AUSTIN (KXAN) — The group tasked with determining how to establish a public defender office in Travis County will present a draft plan to commissioners Tuesday, outlining how much the office would cost and what it would look like.
The county has to submit a plan to the Texas Indigent Defense Commission (TIDC) by May 10 in order to apply for millions of dollars in state grant funding to establish the office. County commissioners and judges have to sign off on the plan before the deadline.
The proposal outlines a staff of more than 70 people, including 40 attorneys, investigators, social workers, and immigration lawyers. The pay scale for the office mirrors that of the county prosecutor’s office, an important step toward equality of representation in court, said Amanda Woog, executive director of the Texas Fair Defense Project and chair of the indigent defense working group.
“I think that this is long overdue,” Woog said, “and I think and hope that the commissioners and other elected officials will recognize that it’s time to prioritize indigent defense.”
Austin is the largest city without a dedicated public defender office. Instead, the county uses a system called the Capital Area Private Defender System (CAPDS), which pays private attorneys a flat rate to represent people who can’t afford to hire a lawyer.
Most people accused of crimes in the county are appointed an attorney, and minorities are even more likely than the population as a whole to need a court-appointed lawyer. A 2018 study found more than half of white defendants can’t afford to hire counsel, compared to nearly two-thirds of Latinos and three-fourths of African-Americans.
The same study found Travis County defendants with appointed counsel are more likely to be convicted of crimes and spend time in jail than those who hire attorneys. Last fall, with guidance from TIDC, county commissioners tasked Woog’s work group to come up with an alternative.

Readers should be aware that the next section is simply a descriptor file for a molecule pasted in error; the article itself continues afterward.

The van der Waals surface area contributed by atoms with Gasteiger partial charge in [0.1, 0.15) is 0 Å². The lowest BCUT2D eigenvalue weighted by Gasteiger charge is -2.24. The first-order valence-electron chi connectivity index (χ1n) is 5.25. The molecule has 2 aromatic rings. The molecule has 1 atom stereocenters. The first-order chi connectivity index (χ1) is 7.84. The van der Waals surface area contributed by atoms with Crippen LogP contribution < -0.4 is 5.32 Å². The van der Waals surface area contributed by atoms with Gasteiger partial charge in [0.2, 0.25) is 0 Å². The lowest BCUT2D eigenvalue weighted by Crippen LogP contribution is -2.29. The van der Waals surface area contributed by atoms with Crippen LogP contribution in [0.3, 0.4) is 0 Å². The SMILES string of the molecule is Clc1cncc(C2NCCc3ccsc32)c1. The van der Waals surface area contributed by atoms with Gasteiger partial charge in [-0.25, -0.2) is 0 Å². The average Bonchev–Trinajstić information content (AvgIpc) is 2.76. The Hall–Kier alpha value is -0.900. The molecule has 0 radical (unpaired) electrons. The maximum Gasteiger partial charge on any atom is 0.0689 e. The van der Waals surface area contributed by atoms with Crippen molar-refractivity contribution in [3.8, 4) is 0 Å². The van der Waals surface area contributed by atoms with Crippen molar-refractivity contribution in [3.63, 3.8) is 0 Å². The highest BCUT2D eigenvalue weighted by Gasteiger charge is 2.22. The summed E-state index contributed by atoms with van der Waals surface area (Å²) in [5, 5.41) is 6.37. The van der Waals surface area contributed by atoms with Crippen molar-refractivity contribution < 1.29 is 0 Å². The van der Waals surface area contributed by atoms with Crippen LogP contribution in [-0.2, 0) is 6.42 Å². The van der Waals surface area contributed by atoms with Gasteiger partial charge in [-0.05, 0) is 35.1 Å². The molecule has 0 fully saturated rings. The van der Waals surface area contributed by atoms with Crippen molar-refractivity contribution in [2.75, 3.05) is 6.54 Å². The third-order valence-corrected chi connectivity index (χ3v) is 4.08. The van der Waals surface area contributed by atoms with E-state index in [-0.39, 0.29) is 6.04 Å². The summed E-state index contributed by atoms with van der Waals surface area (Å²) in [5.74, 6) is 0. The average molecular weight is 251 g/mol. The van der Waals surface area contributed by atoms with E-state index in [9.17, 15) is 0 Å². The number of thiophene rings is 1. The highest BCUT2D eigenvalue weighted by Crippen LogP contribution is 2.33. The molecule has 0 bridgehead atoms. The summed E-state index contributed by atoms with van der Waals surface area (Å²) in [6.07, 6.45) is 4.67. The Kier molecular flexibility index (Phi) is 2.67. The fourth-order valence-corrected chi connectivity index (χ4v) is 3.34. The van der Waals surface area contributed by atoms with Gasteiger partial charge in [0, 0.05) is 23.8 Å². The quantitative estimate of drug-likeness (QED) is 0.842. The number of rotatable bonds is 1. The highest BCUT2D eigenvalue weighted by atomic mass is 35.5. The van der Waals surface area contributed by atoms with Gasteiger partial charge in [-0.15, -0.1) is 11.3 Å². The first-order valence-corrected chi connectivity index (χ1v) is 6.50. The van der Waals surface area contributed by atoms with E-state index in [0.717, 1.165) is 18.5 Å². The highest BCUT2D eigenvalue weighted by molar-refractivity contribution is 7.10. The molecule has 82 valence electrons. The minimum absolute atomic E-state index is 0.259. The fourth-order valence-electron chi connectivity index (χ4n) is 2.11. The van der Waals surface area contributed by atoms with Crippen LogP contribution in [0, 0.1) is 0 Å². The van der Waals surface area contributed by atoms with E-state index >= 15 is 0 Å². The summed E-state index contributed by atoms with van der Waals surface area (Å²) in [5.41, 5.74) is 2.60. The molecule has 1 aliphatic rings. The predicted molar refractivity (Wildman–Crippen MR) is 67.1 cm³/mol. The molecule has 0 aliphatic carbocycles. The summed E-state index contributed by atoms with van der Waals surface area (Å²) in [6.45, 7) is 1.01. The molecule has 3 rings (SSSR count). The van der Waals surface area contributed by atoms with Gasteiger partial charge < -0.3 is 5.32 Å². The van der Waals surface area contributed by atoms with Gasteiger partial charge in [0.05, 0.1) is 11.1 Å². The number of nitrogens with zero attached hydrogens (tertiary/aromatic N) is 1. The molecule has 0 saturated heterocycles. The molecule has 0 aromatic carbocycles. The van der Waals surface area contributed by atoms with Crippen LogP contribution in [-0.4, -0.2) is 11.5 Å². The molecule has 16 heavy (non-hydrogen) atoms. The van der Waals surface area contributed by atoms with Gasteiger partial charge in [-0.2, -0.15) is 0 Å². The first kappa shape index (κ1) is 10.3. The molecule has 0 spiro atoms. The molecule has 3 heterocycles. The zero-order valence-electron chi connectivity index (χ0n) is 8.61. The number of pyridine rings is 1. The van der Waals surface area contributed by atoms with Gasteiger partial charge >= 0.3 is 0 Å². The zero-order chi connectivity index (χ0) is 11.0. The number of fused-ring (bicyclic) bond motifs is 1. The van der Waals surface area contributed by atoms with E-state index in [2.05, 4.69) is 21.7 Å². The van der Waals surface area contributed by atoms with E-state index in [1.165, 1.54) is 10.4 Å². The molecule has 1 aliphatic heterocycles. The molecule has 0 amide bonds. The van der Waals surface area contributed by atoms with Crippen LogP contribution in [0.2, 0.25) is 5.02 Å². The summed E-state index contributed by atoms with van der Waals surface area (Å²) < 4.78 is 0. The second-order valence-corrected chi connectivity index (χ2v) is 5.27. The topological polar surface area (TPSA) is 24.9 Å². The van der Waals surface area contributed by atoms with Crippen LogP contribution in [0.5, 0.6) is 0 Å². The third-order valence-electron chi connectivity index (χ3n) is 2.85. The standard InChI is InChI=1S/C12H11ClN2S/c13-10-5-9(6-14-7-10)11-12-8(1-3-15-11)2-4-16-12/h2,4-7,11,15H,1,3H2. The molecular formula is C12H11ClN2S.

But the new office wouldn’t replace CAPDS. The proposed public defender office would take 15% of cases in the first year, starting in February 2020, and increase to 30% after that, according to the plan.
The total cost for salaries, benefits, and other expenses would run about $9 million a year. The first four years, TIDC grant money would offset about half the total cost.
Before the county is eligible for the grant, though, county and district judges have to sign off on the plan. Some have been wary of the process so far, saying they don’t want it to take resources away from CAPDS, which will still be responsible for the majority of cases.
County Judge Elisabeth Earle told KXAN she hopes this is the start of a bigger discussion about how the county funds and supports indigent defense.
“It allows us to start somewhere,” she said. Earle has talked with Woog and other work group members about the plan to ensure that whatever system comes out of talks works cohesively.
Starting a public defender office was “never a no” from the judiciary, she said, a position shared by County Judge Carlos Barrera. The concern, Barrera told KXAN, has always been with making sure CAPDS gets the funding it needs to improve, too.
After feedback from judges and other stakeholders the last several days, the work group plans to suggest reforms to CAPDS at Tuesday’s commissioners court meeting, Woog said. The changes include more administrative staffing, more oversight and a pilot program to incentivize private attorneys with hourly pay instead of a flat fee the system uses now.
“There is, I think, a larger conversation that needs to be had about the current pay structures,” Woog said.
If commissioners and judges don’t sign off on a final proposal before May 10, the county will have to wait at least another year to apply for grant funding to start the office.